102026 3/26/2007 17:17 07BUCHAREST349 Embassy Bucharest CONFIDENTIAL VZCZCXRO5703 OO RUEHBC RUEHDBU RUEHDE RUEHFL RUEHIHL RUEHKUK RUEHKW RUEHLA RUEHROV RUEHSR DE RUEHBM #0349/01 0851717 ZNY CCCCC ZZH O 261717Z MAR 07 FM AMEMBASSY BUCHAREST TO RUEHC/SECSTATE WASHDC IMMEDIATE 6322 INFO RUEHZL/EUROPEAN POLITICAL COLLECTIVE PRIORITY RUCNRAQ/IRAQ COLLECTIVE PRIORITY RUEKJCS/JOINT STAFF WASHINGTON DC PRIORITY RHEHNSC/NSC WASHDC PRIORITY RUEKJCS/SECDEF WASHINGTON DC PRIORITY RUEHBM/USDAO BUCHAREST RO PRIORITY C O N F I D E N T I A L SECTION 01 OF 02 BUCHAREST 000349
STATE FOR EUR AND NEA
E.O. 12958: DECL: 03/25/2017 TAGS: MOPS, MARR, MCAP, PREL, PGOV, IZ, RO SUBJECT: PRIME MINISTER CALLS FOR WITHDRAWAL OF ROMANIAN TROOPS FROM IRAQ BY CHRISTMAS
Classified By: The Ambassador for Reasons 1.4(b) and (d)
1. (SBU) Claiming that Romania's military has fulfilled its mission in Iraq, Prime Minister Calin Popescu Tariceanu announced during a speech on March 26 that he would do his utmost -- within his constitutional authority -- to see that all Romanian military forces would come home from Iraq by Christmas. He stated that this withdrawal would follow a schedule that would be agreed upon by partners and allies. He added that the time had come for the Romanian military to return home in order to "build together Romania's European future."
2. (U) In a speech in Bucharest on 3/26 before an annual conference of Romanian mayors, Tariceanu outlined a number of broad political objectives, designed, he said, to pursue "one project: Romania's change into a strong European country." After listing several populist-sounding goals like a cut in social security taxes, the Prime Minister said the following:
Begin translation. "The last priority of my plan is a highly sensitive issue. The time has come to bring our military, women, and men, back home. It is time for them to come back home to build together Romania's European future! I will do everything that is in my power, according to my constitutional duties, in order to bring back home the Romanian military troops deployed in Iraq by Christmas, according to a calendar agreed upon with our allies and partners.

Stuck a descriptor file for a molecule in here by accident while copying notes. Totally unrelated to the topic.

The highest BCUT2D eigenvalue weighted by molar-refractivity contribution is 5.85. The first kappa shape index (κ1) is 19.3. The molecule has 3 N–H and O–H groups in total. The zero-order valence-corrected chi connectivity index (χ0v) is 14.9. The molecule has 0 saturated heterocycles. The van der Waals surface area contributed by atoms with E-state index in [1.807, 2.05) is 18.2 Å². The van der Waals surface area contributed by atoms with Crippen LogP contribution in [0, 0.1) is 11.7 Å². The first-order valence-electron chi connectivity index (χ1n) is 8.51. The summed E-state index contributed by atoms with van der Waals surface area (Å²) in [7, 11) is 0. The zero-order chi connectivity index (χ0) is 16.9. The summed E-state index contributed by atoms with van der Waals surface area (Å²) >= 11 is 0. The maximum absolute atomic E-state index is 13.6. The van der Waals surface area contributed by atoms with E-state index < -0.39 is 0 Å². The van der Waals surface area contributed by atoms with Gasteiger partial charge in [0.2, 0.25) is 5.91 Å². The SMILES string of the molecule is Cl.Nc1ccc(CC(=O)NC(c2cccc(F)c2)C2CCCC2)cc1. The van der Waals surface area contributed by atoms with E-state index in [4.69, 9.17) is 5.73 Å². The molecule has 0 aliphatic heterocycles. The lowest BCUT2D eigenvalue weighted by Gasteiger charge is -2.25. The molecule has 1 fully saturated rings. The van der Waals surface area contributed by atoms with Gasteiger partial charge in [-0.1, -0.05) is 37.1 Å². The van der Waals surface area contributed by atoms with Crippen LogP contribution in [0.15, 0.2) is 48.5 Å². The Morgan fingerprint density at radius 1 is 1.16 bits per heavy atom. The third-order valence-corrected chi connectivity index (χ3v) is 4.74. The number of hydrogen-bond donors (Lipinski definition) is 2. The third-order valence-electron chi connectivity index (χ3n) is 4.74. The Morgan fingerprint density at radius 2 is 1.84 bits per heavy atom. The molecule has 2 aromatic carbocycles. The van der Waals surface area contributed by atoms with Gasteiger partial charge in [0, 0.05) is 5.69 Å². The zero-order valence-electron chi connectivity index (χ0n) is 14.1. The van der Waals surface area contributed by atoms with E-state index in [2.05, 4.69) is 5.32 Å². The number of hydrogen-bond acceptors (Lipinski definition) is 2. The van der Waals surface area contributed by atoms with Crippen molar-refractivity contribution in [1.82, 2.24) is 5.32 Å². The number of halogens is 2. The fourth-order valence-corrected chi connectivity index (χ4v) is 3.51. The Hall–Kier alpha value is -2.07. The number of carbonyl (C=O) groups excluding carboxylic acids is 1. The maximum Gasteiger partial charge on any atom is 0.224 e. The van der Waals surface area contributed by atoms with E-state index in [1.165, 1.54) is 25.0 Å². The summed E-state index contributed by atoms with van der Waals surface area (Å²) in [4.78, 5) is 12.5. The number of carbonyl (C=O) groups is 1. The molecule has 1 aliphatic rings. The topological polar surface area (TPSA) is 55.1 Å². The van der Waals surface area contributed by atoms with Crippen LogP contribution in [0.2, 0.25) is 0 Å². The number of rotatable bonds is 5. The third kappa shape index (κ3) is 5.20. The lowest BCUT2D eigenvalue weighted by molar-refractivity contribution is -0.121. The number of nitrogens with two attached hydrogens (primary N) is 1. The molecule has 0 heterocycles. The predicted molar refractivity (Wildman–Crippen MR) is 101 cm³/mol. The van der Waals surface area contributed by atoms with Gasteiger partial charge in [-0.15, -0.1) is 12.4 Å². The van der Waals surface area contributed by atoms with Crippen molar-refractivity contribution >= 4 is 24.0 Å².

I want the tax cut because I believe that this is the only means to encourage a healthy economic growth, I want to keep our Romanian values and traditions in the EU, and I want the Romanian troops to come back home from Iraq. We need everybody's efforts, solidarity, and unity.
Ladies and gentlemen, that is why I urge Romanian politicians to forget that they are politicians. I urge them to show solidarity in the effort of being Romanians, of preserving Romanian values and traditions, of protecting and fighting for Romania's interests." End translation.
3. (C) Early reaction to Tariceanu's call for a withdrawal from Iraq by Christmas was muted, in part because the Romanian media is focused on the more immediate political question of whether the PD will be forced out of the government, which in turn would provoke the final rupture of the Democratic Alliance, as early as tonight. New presidential national security advisor Mihai Stanisoara told us that the PM's speech was "a very, very political statement," that lacked substance and needed to be viewed through the prism of Tariceanu's current anti-Basescu political strategy. Stanisoara said that he would plan Cotroceni's response with an eye towards the upcoming March 29 meeting of the Supreme Defense Council (CSAT). Minister of Defense Frunzaverde has reached out to discuss the Iraq question with the Ambassador on 3/27; the Minister's Chief of Staff, Gen. Viorel Angelescu, said that for the time being the Ministry would have no comment on the Prime Minister's withdrawal call. The Prime Minister's career foreign policy handlers, once again confined to the back of the policy bus, were almost apologetic for Tariceanu's latest foray on withdrawing Romanian troops from Iraq. His foreign policy advisor Amb. Calin Fabian called the Embassy twice, both before and after the PM's remarks, to stress that they were entirely consistent with the PM's past statements and would break no new ground. In the wake of a more robust formulation by the PM than perhaps he had anticipated, Fabian stressed in his second call that the PM's remarks were "only a public statement...not the end, but only the beginning of a process." "In principle," he insisted, Tariceanu "would like to see the withdrawal happen, but nevertheless not without detailed consultations with allies."
4. (C) Comment: Tariceanu's renewed call for a withdrawal of Romanian forces from Iraq reflects a continued determination within his National Liberal Party (PNL) to make this a political issue which can work in the PM's favor. The PNL reportedly gathered more than one million signatures on a petition demanding the withdrawal of Romanian forces, and has been chomping at the bit to make use of it. On the eve of what looks to be the final split between the two palaces, a faux emotional call for the troops to return home by Christmas allows Tariceanu to distinguish himself from
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Basescu, who is heavily identified with the overseas Romanian deployments and a pro-U.S. approach more generally. Clearly, the politically ascendant PM does not expect a replay of last June's fiasco when he and then-Defense Minister Atanasiou abruptly demanded Romania's withdrawal from Iraq -- a faux pas that at that time strengthened Basescu's political stature at Tariceanu's expense. Tariceanu's announcement sets the scene for a possible showdown at the next CSAT -- a forum where President Basescu may have fewer votes in hand now that FM Ungureanu and SIE Director Saftoiu have left the scene. Tariceanu's stronger Europeanist orientation is suggested by his assertion that the troops are needed at home to build Romania's "European future." End Comment.